In many cases, the mother may be a single parent or may have had failed relationships of her own. Knowingly or unknowingly, she emotionalizes her son or daughter and imposes a sense of obligation; a social force that binds the child to loyalty in a most elusive manner. As such, when that child develops into adulthood and pursues independence and love, the pain of disloyalty and loss is self-inflicted upon that parent whose expectations paid no adherence to the principles of human growth and development.
Misconceptions of mothers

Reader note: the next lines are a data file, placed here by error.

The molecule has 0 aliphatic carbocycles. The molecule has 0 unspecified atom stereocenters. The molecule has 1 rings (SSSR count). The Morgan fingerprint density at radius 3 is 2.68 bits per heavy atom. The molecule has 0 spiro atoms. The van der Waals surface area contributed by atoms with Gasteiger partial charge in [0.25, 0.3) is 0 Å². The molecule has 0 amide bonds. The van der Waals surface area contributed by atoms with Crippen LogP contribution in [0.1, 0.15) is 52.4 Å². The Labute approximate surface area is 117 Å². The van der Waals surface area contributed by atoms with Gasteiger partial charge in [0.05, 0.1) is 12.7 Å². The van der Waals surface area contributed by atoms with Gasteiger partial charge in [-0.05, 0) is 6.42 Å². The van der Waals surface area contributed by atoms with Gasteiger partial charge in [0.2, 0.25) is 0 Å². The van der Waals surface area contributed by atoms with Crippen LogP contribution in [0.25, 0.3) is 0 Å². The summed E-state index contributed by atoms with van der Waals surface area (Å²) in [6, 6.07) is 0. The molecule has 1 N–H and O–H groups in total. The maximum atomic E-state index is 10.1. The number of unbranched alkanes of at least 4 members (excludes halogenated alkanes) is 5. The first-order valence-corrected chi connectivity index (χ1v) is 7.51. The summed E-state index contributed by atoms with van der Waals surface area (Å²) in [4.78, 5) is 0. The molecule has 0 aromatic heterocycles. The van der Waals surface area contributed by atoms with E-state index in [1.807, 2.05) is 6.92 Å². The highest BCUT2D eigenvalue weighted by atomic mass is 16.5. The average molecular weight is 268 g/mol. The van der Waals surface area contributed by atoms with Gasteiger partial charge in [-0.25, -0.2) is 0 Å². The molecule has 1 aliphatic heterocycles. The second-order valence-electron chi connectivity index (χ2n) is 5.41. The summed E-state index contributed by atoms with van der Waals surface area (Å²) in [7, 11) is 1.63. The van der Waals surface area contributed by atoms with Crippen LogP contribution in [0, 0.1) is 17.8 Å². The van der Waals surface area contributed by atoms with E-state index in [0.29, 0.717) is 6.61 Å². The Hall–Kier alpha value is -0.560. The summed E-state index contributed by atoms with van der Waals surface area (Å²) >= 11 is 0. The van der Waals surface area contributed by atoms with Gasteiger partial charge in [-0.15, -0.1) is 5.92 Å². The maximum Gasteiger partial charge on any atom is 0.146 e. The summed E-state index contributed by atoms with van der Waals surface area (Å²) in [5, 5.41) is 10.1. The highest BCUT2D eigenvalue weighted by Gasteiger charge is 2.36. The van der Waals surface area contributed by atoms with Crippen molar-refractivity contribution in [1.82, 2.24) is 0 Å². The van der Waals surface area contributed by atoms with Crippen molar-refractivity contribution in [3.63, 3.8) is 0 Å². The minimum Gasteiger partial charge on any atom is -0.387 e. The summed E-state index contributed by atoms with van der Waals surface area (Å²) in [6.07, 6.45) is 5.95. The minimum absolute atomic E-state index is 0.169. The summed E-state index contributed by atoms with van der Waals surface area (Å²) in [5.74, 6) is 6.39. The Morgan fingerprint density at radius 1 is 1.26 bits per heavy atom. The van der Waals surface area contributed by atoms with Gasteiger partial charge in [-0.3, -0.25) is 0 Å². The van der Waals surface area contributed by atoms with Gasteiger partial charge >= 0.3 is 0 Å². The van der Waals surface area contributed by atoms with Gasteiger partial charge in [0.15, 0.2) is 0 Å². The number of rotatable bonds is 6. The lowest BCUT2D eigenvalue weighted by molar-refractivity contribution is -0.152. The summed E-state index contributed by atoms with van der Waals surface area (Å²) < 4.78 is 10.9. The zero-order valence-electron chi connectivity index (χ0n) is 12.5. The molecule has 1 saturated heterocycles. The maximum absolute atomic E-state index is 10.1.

The belief that a mother will always be number one in her son’s or daughter’s life is a misconception that needs to be corrected. Mothers must understand that much like their predisposition to love and care is a natural development; stimulated by conception, so is their child’s need for independence and a more intimate emotional bond; which also is a pre-set condition stimulated by development. The level of intimacy your child seeks; is one you cannot fulfill, and thus need not be compared or feared, but understood and respected. It is therefore selfish and counterproductive to challenge your child’s loyalty to you by making him/her choose between you, and his or her spouse or partner. Rest assured that such actions will only get you one of the following results: